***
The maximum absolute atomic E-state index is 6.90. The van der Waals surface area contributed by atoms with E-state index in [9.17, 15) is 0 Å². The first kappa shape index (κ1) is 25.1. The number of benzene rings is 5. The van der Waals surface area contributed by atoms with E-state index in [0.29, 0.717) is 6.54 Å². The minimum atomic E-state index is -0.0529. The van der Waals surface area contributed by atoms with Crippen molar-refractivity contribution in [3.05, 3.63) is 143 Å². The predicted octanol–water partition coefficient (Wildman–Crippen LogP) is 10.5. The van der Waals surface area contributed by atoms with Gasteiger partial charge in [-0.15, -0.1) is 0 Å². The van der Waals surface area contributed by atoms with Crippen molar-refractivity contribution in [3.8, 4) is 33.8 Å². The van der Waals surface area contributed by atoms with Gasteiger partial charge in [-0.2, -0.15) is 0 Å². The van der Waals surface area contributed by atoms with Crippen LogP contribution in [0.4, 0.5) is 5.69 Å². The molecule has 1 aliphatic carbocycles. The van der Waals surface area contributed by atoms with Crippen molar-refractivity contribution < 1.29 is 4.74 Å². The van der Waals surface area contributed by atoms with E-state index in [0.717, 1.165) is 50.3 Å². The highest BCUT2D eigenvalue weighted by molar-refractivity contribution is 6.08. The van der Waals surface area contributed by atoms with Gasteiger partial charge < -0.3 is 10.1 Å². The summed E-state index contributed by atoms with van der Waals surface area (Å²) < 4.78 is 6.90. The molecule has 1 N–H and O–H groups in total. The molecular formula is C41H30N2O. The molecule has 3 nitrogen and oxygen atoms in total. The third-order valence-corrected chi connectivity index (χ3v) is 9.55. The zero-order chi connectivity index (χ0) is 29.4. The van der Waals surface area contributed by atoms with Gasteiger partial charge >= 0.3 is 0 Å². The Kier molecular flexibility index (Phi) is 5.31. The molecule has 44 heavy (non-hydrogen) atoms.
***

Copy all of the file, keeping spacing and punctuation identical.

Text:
The maximum absolute atomic E-state index is 6.90. The van der Waals surface area contributed by atoms with E-state index in [9.17, 15) is 0 Å². The first kappa shape index (κ1) is 25.1. The number of benzene rings is 5. The van der Waals surface area contributed by atoms with E-state index in [0.29, 0.717) is 6.54 Å². The minimum atomic E-state index is -0.0529. The van der Waals surface area contributed by atoms with Crippen molar-refractivity contribution in [3.05, 3.63) is 143 Å². The predicted octanol–water partition coefficient (Wildman–Crippen LogP) is 10.5. The van der Waals surface area contributed by atoms with Gasteiger partial charge in [-0.15, -0.1) is 0 Å². The van der Waals surface area contributed by atoms with Crippen molar-refractivity contribution in [3.8, 4) is 33.8 Å². The van der Waals surface area contributed by atoms with Gasteiger partial charge in [-0.2, -0.15) is 0 Å². The van der Waals surface area contributed by atoms with Crippen LogP contribution in [0.4, 0.5) is 5.69 Å². The molecule has 1 aliphatic carbocycles. The van der Waals surface area contributed by atoms with Crippen molar-refractivity contribution < 1.29 is 4.74 Å². The van der Waals surface area contributed by atoms with E-state index in [0.717, 1.165) is 50.3 Å². The highest BCUT2D eigenvalue weighted by molar-refractivity contribution is 6.08. The van der Waals surface area contributed by atoms with Gasteiger partial charge < -0.3 is 10.1 Å². The summed E-state index contributed by atoms with van der Waals surface area (Å²) < 4.78 is 6.90. The molecule has 1 N–H and O–H groups in total. The molecular formula is C41H30N2O. The molecule has 3 nitrogen and oxygen atoms in total. The third-order valence-corrected chi connectivity index (χ3v) is 9.55. The zero-order chi connectivity index (χ0) is 29.4. The van der Waals surface area contributed by atoms with Gasteiger partial charge >= 0.3 is 0 Å². The Kier molecular flexibility index (Phi) is 5.31. The molecule has 44 heavy (non-hydrogen) atoms.